Ramping Up Again

To complete 100 inspections in 2016, the CCDI has a number of options. It has deployed each of these before to achieve its current tempo, and it will need to revisit them if it is to meet its new target.

The first option would be to simply expand the number of teams at its disposal, something that has already occurred twice. In 2013, the CCDI had only 10 inspection teams. The agency expanded to 13 teams in 2014 and to 15 teams for the final round of inspections in 2015. However, the CCDI has ruled out expanding teams in the short run, saying that the strength of its inspection teams is fixed.

The second method would be to expand the number of targets assigned to each team beyond the current amount of two per round. The CCDI expanded the targets under simultaneous investigation from one to two in 2015, when Politburo Standing Committee Member and CCDI Secretary Wang Qishan announced the inspection of 26 state-owned enterprises, tremendously expanding the anti-corruption campaign and the CCDI's workload. The agency compensated by stretching the inspection timeline out from one month to two. Expanding once again may not be realistic and would strain the organization. Doing so would require time and preparation — and possibly delays.

The agency could also change the format of its inspections, which it tried in mid-2014 when it introduced "special inspections" lasting a month per target. The schedule was much shorter than the three months that had been allocated to each round of inspection in 2013 and early 2014. The key difference is that the special investigations were much more focused; investigators relied on information gleaned from previous inspections, anonymous tips and local CDI inspectors.

Lastly, the CCDI could try to conduct more inspection rounds by cutting out gaps between rounds or shortening the rounds. But an increase in the operations tempo would by necessity require shortening either the preparation period or post-investigation work, if not the inspection rounds altogether.

Changing the format of inspections once again appears to be the CCDI's best option, and it has admitted as much, publicly stating that limited bandwidth will require it to develop innovative methods for inspection. The precise nature of this streamlining is not yet clear, but the CCDI will find a way to make it work, just as it did at the start of 2015 when it doubled its inspection targets per round from 13 to 26. But compressing the timeline and scope will come with serious consequences and could mean sloppy or incomplete investigations.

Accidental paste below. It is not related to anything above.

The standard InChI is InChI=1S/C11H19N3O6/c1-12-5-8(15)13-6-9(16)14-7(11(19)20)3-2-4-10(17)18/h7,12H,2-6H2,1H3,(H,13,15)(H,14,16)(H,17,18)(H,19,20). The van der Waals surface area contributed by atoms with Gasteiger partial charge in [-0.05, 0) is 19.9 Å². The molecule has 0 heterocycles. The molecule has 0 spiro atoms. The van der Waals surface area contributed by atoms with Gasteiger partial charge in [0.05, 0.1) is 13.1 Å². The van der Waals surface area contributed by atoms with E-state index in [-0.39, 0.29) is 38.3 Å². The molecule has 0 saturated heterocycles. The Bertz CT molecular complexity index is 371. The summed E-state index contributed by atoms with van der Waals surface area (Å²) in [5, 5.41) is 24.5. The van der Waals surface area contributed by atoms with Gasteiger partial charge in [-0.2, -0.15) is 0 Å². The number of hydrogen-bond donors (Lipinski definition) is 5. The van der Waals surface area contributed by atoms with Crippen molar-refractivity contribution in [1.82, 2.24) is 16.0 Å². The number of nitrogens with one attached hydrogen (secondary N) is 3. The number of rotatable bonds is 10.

As more and more political factions are scrutinized and possibly eliminated, many will become desperate.

Reverberations in Beijing

Meeting the anti-corruption campaign's goals will inevitably take a toll, both within the CCDI and, more important, on the Communist Party and government as a whole. As more and more political factions are scrutinized and possibly eliminated, many will become desperate. As in the past, targets will probably offer enormous bribes, both to the increasingly strained inspection personnel and to the lower-level CDIs that support them. Investigation targets could also retaliate with violence, as they did in the murder of investigators in Shantou in 2000. Such violence would lead to serious trouble: In the case of Shantou, Beijing dispatched 1,000 corruption investigators to conduct an intense campaign of raids in the city. But already in 2015, there have been mysterious deaths connected to corruption investigations. With the pressure ratcheted up in 2016, more might be compelled to risk the consequences of violence.

Political factions could also take advantage of the hectic, paranoid atmosphere to hijack the investigations for their own gain. Xi certainly has numerous targets lined up to further centralize control. Other ambitious party cadres may also now try to turn the CCDI on their rivals by releasing critical leaks and tips. These moves could escalate into cutthroat power struggles that may have unintended consequences if they are allowed to get out of hand.

Regardless, Xi and the CCDI will push forward with the new inspection targets. The 19th Party Congress is simply too important for Xi, who must staff the party with his allies while freezing out his political rivals. For each budding or established political faction in China, the risks ahead of 2017 are great, but the rewards are greater.